The passage into law of India’s regulations requiring 85-percent tobacco-packaging warnings was convoluted, and now these warnings have been struck down by a court.
If the EU had put as much effort into supporting lower-risk products as it has into its tobacco-products tracking-and-tracing system; the need for the latter would have melted away.
Since when has it been counterintuitive that teenagers, on seeing an official warning about a course of action, ignore that warning?
If 15 countries ban electronic cigarettes while 160 don’t, and your country is one of the 15; it stands to reason that you might want your government to look again at the reasoning behind its policy.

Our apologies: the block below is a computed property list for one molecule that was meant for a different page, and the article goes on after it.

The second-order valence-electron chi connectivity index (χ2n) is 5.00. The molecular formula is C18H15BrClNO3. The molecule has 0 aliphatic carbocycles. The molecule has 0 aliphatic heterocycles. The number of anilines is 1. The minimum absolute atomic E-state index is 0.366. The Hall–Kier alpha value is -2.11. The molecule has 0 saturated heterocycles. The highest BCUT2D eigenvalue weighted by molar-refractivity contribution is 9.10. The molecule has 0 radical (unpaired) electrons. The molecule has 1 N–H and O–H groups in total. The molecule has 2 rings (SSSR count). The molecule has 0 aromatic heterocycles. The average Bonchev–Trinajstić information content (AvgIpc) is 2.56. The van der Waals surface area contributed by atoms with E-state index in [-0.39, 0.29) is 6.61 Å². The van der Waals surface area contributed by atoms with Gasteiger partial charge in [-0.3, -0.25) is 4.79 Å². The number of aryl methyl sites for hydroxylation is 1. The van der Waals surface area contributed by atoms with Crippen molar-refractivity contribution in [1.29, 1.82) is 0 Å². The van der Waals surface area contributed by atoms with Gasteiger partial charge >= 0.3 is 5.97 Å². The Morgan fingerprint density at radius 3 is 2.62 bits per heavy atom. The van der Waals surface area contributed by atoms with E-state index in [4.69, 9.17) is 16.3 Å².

In fact, the lack of funding provided by US states for prevention and cessation programs indicates that the US doesn’t want to solve the smoking problem.
In seeking to provide health, safety and happiness for its citizens, the Ajman municipality is banning shisha smoking in certain open public places.
The scrapping of a plan to ban smoking in Austria’s bars, restaurants and nightclubs should open up a debate around the reasonable accommodation of smokers in public places.
Meetings between government employees in Tamil Nadu and representatives of the tobacco industry are to be more closely scrutinized in the future.
A report in The Korea Herald seems to suggest that smokers won’t be safe from the prying eyes of the ‘managing authorities’, even while in the bath.
One of the problems of trying to get to the truth of something is that it seems to be generally accepted that there are such things as ‘false facts’ – untruths that are truths.